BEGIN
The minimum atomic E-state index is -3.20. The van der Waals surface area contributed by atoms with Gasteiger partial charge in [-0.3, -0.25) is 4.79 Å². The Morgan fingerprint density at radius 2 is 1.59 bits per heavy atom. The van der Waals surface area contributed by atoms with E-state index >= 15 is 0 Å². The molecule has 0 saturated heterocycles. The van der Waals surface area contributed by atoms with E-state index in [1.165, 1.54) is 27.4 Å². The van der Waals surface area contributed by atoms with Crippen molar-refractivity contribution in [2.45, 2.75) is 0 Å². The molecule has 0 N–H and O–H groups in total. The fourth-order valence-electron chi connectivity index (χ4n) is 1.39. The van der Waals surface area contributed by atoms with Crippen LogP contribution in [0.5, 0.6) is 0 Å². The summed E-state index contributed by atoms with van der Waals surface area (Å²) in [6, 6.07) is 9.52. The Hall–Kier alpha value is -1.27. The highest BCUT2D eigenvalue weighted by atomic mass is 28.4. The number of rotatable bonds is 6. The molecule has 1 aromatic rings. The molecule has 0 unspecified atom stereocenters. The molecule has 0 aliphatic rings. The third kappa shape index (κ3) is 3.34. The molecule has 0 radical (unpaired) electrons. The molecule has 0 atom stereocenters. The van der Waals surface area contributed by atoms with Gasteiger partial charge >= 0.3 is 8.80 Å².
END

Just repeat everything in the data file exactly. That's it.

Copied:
The minimum atomic E-state index is -3.20. The van der Waals surface area contributed by atoms with Gasteiger partial charge in [-0.3, -0.25) is 4.79 Å². The Morgan fingerprint density at radius 2 is 1.59 bits per heavy atom. The van der Waals surface area contributed by atoms with E-state index >= 15 is 0 Å². The molecule has 0 saturated heterocycles. The van der Waals surface area contributed by atoms with E-state index in [1.165, 1.54) is 27.4 Å². The van der Waals surface area contributed by atoms with Crippen molar-refractivity contribution in [2.45, 2.75) is 0 Å². The molecule has 0 N–H and O–H groups in total. The fourth-order valence-electron chi connectivity index (χ4n) is 1.39. The van der Waals surface area contributed by atoms with Crippen LogP contribution in [0.5, 0.6) is 0 Å². The summed E-state index contributed by atoms with van der Waals surface area (Å²) in [6, 6.07) is 9.52. The Hall–Kier alpha value is -1.27. The highest BCUT2D eigenvalue weighted by atomic mass is 28.4. The number of rotatable bonds is 6. The molecule has 1 aromatic rings. The molecule has 0 unspecified atom stereocenters. The molecule has 0 aliphatic rings. The third kappa shape index (κ3) is 3.34. The molecule has 0 radical (unpaired) electrons. The molecule has 0 atom stereocenters. The van der Waals surface area contributed by atoms with Gasteiger partial charge >= 0.3 is 8.80 Å².